New plant-based seafood analog products debut in Asia, US
Plant-based and cell-cultured food manufacturers are rolling out new plant-based seafood analog products in recognition of World Oceans Day on 8 June.
Hong Kong-based OmniFoods, known for its imitation pork product OmniPork, is launching a line of plant-based seafood analog products that will include fish fillets, fish burgers, and tuna cuts.
"It is very much the major white space that has not been tapped. Everyone has been obviously focused on beef, chicken, pork." David Yeung, founder of Green Monday Group – OmniFoods' parent company – told CNN.
The market is ripe for vegan seafood for numerous reasons, including the Netflix documentary “Seaspiracy,” Yeung said.
"People really are awakening now," he said.
Meanwhile, San Francisco, California, U.S.A.-based cell-cultured seafood producer Finless Foods has introduced a new plant-based tuna analog.
“We’ve developed a delicious, versatile product that makes an ideal plant-based substitute for raw tuna,” Finless Foods CEO and Co-Founder Michael Selden said in a press release. “The feedback received from our culinary partners has been phenomenal, likening the flavor and texture to sushi-grade tuna.”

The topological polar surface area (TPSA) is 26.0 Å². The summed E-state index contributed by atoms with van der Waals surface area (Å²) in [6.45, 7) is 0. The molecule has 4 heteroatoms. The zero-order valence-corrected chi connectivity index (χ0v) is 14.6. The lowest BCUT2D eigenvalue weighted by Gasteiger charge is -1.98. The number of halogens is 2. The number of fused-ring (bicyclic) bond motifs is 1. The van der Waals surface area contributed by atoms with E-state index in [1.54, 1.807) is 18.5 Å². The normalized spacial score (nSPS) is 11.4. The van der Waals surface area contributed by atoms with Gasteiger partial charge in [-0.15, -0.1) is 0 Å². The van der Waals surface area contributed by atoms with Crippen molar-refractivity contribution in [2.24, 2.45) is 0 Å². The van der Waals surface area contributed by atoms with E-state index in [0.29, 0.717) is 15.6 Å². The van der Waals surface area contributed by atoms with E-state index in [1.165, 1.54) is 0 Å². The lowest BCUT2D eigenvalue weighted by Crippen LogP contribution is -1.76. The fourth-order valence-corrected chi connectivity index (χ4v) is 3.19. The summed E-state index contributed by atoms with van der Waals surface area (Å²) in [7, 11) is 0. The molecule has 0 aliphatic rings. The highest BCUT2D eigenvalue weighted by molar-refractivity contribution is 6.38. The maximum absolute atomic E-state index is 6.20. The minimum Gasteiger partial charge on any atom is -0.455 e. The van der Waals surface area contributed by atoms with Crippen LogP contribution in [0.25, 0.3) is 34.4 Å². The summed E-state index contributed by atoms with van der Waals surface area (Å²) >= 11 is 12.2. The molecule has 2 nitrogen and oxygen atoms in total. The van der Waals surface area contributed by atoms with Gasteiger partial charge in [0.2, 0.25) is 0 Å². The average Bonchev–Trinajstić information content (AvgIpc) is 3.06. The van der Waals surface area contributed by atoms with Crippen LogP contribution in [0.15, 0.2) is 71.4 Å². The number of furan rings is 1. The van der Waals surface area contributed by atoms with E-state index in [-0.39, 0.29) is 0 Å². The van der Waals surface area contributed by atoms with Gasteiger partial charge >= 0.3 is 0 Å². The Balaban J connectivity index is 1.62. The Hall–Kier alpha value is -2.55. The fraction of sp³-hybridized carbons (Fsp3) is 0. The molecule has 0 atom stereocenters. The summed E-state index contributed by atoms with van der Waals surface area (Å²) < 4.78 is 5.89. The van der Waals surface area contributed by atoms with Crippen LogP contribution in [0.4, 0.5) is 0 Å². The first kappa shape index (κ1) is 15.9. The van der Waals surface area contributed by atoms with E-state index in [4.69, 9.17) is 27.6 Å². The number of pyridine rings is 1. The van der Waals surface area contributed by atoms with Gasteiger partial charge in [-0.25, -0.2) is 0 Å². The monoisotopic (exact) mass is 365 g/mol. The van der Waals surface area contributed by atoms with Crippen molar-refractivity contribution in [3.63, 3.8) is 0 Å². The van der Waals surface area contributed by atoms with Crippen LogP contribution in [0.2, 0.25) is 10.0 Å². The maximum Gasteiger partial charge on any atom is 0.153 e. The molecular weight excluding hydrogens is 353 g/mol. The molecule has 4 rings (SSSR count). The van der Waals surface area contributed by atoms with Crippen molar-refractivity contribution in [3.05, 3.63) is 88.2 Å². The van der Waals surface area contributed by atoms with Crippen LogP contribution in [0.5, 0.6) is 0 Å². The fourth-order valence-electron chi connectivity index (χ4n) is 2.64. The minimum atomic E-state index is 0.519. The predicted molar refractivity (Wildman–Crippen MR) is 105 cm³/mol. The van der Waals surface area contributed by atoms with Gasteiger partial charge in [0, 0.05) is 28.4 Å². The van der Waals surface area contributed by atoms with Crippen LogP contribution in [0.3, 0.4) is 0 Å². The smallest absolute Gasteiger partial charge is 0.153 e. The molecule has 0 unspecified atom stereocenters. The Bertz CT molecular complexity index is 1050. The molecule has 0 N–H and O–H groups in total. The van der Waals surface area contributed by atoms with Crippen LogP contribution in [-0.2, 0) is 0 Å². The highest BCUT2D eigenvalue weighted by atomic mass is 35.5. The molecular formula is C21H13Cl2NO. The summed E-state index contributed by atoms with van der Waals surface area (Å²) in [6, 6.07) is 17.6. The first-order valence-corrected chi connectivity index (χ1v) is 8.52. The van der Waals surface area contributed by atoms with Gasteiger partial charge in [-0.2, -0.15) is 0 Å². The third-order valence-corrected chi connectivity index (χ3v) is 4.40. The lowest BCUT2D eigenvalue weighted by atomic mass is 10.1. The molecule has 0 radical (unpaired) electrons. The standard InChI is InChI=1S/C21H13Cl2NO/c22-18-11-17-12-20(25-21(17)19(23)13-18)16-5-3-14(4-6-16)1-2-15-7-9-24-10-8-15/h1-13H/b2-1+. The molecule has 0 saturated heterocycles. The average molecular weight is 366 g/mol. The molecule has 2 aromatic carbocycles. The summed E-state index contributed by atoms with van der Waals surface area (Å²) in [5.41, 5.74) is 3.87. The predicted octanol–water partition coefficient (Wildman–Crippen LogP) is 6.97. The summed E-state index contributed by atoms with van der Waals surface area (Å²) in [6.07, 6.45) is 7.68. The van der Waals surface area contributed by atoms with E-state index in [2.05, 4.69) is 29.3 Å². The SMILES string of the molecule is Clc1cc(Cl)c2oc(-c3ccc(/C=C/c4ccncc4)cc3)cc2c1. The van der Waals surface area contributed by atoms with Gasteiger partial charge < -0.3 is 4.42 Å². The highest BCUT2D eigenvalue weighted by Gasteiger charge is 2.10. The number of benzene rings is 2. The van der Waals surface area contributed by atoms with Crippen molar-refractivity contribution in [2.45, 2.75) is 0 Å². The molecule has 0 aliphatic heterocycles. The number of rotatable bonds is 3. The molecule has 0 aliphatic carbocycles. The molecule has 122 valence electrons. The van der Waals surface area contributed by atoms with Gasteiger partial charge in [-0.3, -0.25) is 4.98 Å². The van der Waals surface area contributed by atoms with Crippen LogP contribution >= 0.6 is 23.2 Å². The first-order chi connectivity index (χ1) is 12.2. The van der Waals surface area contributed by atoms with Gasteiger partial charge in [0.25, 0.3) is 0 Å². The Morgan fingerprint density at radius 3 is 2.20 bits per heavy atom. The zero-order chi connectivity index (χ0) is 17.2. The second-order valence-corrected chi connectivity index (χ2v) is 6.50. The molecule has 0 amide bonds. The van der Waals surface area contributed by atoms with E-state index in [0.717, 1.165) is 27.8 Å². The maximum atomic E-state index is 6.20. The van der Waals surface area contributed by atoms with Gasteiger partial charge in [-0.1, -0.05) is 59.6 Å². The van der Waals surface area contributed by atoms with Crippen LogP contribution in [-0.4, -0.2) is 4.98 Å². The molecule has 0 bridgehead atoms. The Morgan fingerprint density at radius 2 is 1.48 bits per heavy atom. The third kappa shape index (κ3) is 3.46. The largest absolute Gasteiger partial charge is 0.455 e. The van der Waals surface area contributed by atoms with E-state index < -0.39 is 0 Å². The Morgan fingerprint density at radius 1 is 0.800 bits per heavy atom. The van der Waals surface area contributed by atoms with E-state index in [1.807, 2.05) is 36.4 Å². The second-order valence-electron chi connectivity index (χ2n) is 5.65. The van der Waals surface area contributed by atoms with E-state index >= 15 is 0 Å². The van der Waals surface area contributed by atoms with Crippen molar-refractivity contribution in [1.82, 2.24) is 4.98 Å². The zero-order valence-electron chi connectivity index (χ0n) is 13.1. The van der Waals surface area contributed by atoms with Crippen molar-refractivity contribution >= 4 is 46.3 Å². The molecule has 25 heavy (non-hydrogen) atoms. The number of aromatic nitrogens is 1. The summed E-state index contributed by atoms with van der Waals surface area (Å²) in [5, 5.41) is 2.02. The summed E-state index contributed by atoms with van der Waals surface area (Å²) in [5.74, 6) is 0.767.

Finless Foods aims to make the tuna analog product widely available to consumers by 2022 via restaurants and food service channels.
The plant-based seafood industry is expected to grow 28 percent annually over the next decade, according to Finless Foods.
Selden and Finless Foods Co-Founder Brian Wyrwas selected plant-based tuna as Finless Food’s first foray into the sector because “global tuna populations have declined by 60 percent over the last 50 years,” the company said.
“Presently, one-third of tuna stocks are being fished at unsustainable levels, and tuna cannot be successfully farmed at scale. With the demand for tuna ever-increasing, the need is greater than ever to source sustainably, supporting healthy, wild populations for generations to come,” Finless said.
The plant-based tuna analog offers an option for consumers who can’t eat seafood because of allergies, who think about other health concerns, or who just want to enjoy a seafood dish without the catch, Selden said.
Photo courtesy of Finless Foods